The Early Years
As a woman in construction, I have experienced firsthand the challenges and triumphs of working in a male-dominated field. Even though my career journey has had its fair share of challenges and self-doubt, I truly believe that engineering was what I was meant to do. During my childhood growing up on an island off the east coast of Canada, I had a unique set of experiences that helped shape my interest in engineering and construction, although at the time I wasn’t aware it was engineering and construction. It was just fun back then! Some of the most memorable experiences for me were participating in math league and underwater robotics throughout junior high. I was often one of the only girls in these activities, but this never stopped me as I found these spaces provided me with an escape from typical junior high things and I found something that I was truly passionate about.
Another experience that really shaped my journey was when I was chosen for a community development trip to Costa Rica during high school. We were tasked with supporting a local community by refurbishing an elementary school, building a basketball court and creating a pathway through the rain forest to help the community. Itit was this experience that helped me discover my passion for being in the construction field, being hands-on, volunteering and seeing progress with my own eyes.
Finding My Own Path
Despite these experiences, when I started university, I was still undecided about what I wanted to do so I began with general studies. However, my older cousin’s interest in mechanical engineering caught my attention and I applied to the engineering program during my second year. Once I started the program, I saw that there was a volunteer trip similar to the one I had done in Costa Rica, but this time it was in Louisiana to support communities impacted by Hurricane Katrina. This really piqued my interest, so I applied to the program and was accepted! I would go on to volunteer in the program for the next several years rebuilding areas affected by Katrina and I would say that these trips solidified my career path towards civil engineering.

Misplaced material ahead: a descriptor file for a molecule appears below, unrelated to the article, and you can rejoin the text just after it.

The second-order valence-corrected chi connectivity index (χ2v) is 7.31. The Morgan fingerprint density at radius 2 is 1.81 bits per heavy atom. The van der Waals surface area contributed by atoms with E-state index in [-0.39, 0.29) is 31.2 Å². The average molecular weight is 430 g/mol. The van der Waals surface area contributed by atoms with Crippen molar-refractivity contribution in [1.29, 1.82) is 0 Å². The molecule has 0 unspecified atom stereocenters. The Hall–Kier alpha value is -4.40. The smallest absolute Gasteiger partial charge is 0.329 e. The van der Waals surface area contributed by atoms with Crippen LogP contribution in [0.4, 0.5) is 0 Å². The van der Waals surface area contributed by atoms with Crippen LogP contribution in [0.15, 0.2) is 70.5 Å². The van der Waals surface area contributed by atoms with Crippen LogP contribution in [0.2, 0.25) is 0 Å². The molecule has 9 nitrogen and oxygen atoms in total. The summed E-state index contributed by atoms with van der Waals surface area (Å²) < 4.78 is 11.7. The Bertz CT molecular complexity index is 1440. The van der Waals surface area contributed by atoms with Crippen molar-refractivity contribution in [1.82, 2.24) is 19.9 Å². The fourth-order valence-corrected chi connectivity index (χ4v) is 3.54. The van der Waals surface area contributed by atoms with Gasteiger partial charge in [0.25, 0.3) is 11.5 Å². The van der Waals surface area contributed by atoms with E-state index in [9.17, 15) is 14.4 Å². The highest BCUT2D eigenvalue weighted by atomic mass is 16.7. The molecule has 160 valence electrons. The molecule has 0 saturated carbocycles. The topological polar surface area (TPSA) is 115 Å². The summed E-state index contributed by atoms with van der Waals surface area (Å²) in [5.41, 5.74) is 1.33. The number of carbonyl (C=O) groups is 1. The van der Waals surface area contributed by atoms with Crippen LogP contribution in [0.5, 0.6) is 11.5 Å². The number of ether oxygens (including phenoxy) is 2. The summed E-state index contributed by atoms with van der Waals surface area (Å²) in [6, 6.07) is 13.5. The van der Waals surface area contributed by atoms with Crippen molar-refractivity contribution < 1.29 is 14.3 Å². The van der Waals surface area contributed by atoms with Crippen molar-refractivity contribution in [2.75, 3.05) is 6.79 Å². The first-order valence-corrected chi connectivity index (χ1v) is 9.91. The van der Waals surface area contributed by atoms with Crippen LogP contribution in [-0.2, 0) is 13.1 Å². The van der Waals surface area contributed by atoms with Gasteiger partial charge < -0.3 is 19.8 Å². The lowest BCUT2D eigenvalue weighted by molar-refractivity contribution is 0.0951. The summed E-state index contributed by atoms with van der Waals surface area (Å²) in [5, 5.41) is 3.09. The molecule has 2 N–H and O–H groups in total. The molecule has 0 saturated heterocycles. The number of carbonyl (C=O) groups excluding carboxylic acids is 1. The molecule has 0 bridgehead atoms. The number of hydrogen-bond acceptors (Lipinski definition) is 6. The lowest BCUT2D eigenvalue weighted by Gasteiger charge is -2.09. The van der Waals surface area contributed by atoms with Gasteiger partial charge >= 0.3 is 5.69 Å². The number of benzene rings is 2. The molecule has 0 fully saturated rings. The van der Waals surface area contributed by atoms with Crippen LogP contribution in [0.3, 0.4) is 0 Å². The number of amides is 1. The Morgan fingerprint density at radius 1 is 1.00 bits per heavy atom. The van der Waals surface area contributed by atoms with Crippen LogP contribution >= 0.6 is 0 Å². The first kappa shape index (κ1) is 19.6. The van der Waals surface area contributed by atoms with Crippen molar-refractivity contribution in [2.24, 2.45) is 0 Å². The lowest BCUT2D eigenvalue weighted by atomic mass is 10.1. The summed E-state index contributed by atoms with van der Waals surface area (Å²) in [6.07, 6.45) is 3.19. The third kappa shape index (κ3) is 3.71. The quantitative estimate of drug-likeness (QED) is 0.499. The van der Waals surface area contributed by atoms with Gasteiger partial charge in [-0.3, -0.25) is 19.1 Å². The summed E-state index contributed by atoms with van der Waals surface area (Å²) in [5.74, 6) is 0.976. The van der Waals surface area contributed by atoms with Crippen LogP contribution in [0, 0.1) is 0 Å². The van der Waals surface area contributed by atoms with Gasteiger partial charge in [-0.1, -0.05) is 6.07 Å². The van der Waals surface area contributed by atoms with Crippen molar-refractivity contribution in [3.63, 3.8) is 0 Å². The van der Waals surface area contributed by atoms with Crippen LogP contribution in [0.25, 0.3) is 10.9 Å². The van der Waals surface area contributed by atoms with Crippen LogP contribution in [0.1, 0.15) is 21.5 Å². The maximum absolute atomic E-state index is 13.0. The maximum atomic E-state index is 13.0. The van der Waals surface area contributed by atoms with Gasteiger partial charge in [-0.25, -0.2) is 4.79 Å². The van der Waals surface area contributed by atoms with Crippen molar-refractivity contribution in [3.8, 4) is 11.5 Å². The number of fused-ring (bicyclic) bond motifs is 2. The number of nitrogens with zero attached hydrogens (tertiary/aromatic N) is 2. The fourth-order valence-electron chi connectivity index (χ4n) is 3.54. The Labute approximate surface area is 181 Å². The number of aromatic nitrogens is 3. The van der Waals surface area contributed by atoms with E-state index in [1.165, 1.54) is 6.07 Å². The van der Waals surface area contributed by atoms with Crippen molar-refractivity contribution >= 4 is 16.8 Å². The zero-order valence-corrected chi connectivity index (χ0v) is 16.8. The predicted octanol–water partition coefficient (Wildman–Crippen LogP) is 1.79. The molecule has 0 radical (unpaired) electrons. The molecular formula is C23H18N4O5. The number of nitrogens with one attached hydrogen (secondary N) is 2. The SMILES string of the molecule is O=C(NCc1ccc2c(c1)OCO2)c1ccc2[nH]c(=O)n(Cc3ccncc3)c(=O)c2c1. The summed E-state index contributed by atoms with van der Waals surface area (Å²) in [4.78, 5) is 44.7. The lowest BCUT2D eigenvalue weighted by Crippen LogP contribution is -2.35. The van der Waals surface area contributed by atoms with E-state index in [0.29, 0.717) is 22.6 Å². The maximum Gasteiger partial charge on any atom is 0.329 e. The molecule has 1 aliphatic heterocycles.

In addition to these volunteer trips, I also had the opportunity to participate in various engineering internships throughout my degree, which allowed me to gain hands-on experience in my field of studies. For the first two years, I stayed close to home and pursued oil and gas internships. After two years of working in my own backyard, I wanted to push myself and get out of my comfort zone, so I requested to do my next internship in another country. Thankfully, my request was granted, and I spent three semesters over the next 2 years working in Houston, Texas with an incredible group of people (one of whom would later become my husband) and had the time of my life! But as all good things must come to an end, I finished my university degree and had to figure out my next steps.
Stepping Into The World of Construction
After taking the summer off to travel to South America and reflect on my career path and next steps, I stopped in Texas on my way home to Canada to visit my boyfriend and happened to meet a friend who was working in construction. He encouraged me to apply for a job at his company. Despite not having a ton of experience in the heavy civil construction sector, I’m not one to turn down an opportunity so I went ahead and applied and interviewed. To my surprise, I got the job! I flew back to Canada a few days later, packed up all of my things and in three week’s time moved to Texas to start my new job.